Investing in higher education is a smart economic development policy that boosts incomes, supports employment, and grows the economy. Illinois has world-class public universities and community colleges that serve as economic engines in local communities. The recent budget crisis in Illinois, however, had negative impacts on public universities and community colleges in the state. This report assesses the positive economic impacts of public universities and colleges in Illinois and measures the costs of the two-year budget impasse.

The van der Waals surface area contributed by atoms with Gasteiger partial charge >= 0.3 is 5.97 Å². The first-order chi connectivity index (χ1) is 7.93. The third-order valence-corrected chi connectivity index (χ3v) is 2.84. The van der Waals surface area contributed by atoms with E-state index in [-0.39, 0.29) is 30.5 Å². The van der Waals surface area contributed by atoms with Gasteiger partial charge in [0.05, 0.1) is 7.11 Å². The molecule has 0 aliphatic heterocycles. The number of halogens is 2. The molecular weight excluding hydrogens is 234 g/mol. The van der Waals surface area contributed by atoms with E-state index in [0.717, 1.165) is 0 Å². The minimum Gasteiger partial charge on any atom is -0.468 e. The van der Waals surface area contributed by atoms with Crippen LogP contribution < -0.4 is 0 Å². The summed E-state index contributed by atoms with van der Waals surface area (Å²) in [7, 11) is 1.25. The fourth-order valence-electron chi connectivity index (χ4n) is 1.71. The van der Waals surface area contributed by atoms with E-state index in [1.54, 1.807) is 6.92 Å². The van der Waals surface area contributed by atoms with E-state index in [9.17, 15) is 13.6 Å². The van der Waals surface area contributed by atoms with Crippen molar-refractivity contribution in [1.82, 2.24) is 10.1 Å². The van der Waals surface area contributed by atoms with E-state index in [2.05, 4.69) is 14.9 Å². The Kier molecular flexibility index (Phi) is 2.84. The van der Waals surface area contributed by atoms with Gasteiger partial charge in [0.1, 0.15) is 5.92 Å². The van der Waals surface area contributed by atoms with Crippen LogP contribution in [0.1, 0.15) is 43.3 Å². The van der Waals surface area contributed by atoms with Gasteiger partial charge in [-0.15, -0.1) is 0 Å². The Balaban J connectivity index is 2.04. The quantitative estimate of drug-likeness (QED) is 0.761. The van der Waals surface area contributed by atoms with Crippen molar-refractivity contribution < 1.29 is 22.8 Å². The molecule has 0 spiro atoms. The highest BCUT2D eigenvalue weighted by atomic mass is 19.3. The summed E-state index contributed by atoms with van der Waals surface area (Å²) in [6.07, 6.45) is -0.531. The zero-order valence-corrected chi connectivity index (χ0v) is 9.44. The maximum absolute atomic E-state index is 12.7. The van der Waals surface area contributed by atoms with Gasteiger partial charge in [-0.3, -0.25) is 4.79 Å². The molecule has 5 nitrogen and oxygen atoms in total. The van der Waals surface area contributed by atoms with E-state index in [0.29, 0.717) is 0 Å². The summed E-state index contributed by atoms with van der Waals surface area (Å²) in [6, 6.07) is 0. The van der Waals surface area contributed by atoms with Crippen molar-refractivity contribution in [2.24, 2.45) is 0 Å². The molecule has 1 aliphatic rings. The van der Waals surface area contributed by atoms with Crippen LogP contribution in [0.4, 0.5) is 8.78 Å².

Over the past five years, Chicago Public Schools (CPS) has confronted annual budget crises prompting CPS to cut resources from classrooms, reduce the number of teaching professionals inside schools, and close public schools. Our research examines how the proliferation of charter schools in neighborhoods of declining population has contributed to CPS’ fiscal stress resulting in the widespread denigration of public education in Chicago.